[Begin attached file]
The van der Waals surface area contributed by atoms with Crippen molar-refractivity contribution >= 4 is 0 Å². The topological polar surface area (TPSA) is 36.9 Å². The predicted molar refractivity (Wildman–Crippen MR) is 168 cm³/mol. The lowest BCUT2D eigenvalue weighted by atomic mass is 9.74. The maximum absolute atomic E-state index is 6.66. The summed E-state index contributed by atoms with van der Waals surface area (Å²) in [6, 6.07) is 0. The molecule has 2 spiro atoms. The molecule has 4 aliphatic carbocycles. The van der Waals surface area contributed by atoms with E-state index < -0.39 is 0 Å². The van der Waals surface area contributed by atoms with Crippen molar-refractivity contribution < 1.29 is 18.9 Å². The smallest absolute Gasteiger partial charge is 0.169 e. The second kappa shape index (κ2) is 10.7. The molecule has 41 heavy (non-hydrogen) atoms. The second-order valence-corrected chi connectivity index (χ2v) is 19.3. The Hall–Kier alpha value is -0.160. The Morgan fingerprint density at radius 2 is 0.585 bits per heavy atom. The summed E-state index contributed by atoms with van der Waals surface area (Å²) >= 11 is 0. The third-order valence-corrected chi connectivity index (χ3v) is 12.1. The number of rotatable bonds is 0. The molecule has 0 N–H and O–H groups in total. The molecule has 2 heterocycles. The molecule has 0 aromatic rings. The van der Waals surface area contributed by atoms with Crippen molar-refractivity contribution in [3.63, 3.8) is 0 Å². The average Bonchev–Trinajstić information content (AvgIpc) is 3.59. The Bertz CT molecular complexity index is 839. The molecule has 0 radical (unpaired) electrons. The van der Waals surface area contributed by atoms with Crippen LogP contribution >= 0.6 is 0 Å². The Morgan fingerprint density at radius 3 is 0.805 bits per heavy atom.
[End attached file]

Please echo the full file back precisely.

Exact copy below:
The van der Waals surface area contributed by atoms with Crippen molar-refractivity contribution >= 4 is 0 Å². The topological polar surface area (TPSA) is 36.9 Å². The predicted molar refractivity (Wildman–Crippen MR) is 168 cm³/mol. The lowest BCUT2D eigenvalue weighted by atomic mass is 9.74. The maximum absolute atomic E-state index is 6.66. The summed E-state index contributed by atoms with van der Waals surface area (Å²) in [6, 6.07) is 0. The molecule has 2 spiro atoms. The molecule has 4 aliphatic carbocycles. The van der Waals surface area contributed by atoms with E-state index < -0.39 is 0 Å². The van der Waals surface area contributed by atoms with Crippen molar-refractivity contribution < 1.29 is 18.9 Å². The smallest absolute Gasteiger partial charge is 0.169 e. The second kappa shape index (κ2) is 10.7. The molecule has 41 heavy (non-hydrogen) atoms. The second-order valence-corrected chi connectivity index (χ2v) is 19.3. The Hall–Kier alpha value is -0.160. The Morgan fingerprint density at radius 2 is 0.585 bits per heavy atom. The summed E-state index contributed by atoms with van der Waals surface area (Å²) >= 11 is 0. The third-order valence-corrected chi connectivity index (χ3v) is 12.1. The number of rotatable bonds is 0. The molecule has 0 N–H and O–H groups in total. The molecule has 2 heterocycles. The molecule has 0 aromatic rings. The van der Waals surface area contributed by atoms with Crippen molar-refractivity contribution in [3.63, 3.8) is 0 Å². The average Bonchev–Trinajstić information content (AvgIpc) is 3.59. The Bertz CT molecular complexity index is 839. The molecule has 0 radical (unpaired) electrons. The van der Waals surface area contributed by atoms with Crippen LogP contribution >= 0.6 is 0 Å². The Morgan fingerprint density at radius 3 is 0.805 bits per heavy atom.